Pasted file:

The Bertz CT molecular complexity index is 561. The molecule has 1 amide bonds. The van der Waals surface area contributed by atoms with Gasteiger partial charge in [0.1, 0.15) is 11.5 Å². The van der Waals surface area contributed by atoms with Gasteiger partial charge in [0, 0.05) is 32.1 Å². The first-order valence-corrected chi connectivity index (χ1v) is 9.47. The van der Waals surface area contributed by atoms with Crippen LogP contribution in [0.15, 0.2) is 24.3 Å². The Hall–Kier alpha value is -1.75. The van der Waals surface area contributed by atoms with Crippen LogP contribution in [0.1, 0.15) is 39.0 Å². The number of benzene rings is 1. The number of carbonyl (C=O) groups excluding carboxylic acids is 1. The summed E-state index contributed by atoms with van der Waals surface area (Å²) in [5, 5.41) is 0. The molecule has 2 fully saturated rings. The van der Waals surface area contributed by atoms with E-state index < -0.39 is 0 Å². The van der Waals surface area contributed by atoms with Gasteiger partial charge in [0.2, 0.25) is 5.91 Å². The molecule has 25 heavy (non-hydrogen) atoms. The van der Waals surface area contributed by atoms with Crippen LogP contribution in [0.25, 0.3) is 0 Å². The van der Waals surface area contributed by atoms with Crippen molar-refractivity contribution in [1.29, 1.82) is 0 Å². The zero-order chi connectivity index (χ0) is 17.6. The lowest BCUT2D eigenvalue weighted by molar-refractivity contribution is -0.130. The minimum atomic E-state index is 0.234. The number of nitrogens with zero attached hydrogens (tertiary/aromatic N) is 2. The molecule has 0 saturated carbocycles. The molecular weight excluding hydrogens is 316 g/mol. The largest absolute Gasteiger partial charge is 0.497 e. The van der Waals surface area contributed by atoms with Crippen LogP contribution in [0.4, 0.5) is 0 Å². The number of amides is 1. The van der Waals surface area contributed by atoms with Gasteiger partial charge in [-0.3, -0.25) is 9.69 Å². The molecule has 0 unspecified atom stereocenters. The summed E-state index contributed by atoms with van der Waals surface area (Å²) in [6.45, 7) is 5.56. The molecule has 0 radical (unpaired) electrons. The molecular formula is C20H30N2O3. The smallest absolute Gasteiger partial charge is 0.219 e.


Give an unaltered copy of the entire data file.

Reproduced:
The Bertz CT molecular complexity index is 561. The molecule has 1 amide bonds. The van der Waals surface area contributed by atoms with Gasteiger partial charge in [0.1, 0.15) is 11.5 Å². The van der Waals surface area contributed by atoms with Gasteiger partial charge in [0, 0.05) is 32.1 Å². The first-order valence-corrected chi connectivity index (χ1v) is 9.47. The van der Waals surface area contributed by atoms with Crippen LogP contribution in [0.15, 0.2) is 24.3 Å². The Hall–Kier alpha value is -1.75. The van der Waals surface area contributed by atoms with Crippen LogP contribution in [0.1, 0.15) is 39.0 Å². The number of benzene rings is 1. The number of carbonyl (C=O) groups excluding carboxylic acids is 1. The summed E-state index contributed by atoms with van der Waals surface area (Å²) in [5, 5.41) is 0. The molecule has 2 fully saturated rings. The van der Waals surface area contributed by atoms with E-state index < -0.39 is 0 Å². The van der Waals surface area contributed by atoms with Gasteiger partial charge in [0.2, 0.25) is 5.91 Å². The molecule has 25 heavy (non-hydrogen) atoms. The van der Waals surface area contributed by atoms with Crippen LogP contribution in [0.25, 0.3) is 0 Å². The van der Waals surface area contributed by atoms with Crippen molar-refractivity contribution in [1.29, 1.82) is 0 Å². The zero-order chi connectivity index (χ0) is 17.6. The lowest BCUT2D eigenvalue weighted by molar-refractivity contribution is -0.130. The minimum atomic E-state index is 0.234. The number of nitrogens with zero attached hydrogens (tertiary/aromatic N) is 2. The molecule has 0 saturated carbocycles. The molecular weight excluding hydrogens is 316 g/mol. The largest absolute Gasteiger partial charge is 0.497 e. The van der Waals surface area contributed by atoms with Crippen LogP contribution in [0.4, 0.5) is 0 Å². The number of amides is 1. The van der Waals surface area contributed by atoms with Gasteiger partial charge in [-0.3, -0.25) is 9.69 Å². The molecule has 0 unspecified atom stereocenters. The summed E-state index contributed by atoms with van der Waals surface area (Å²) in [6.45, 7) is 5.56. The molecule has 0 radical (unpaired) electrons. The molecular formula is C20H30N2O3. The smallest absolute Gasteiger partial charge is 0.219 e.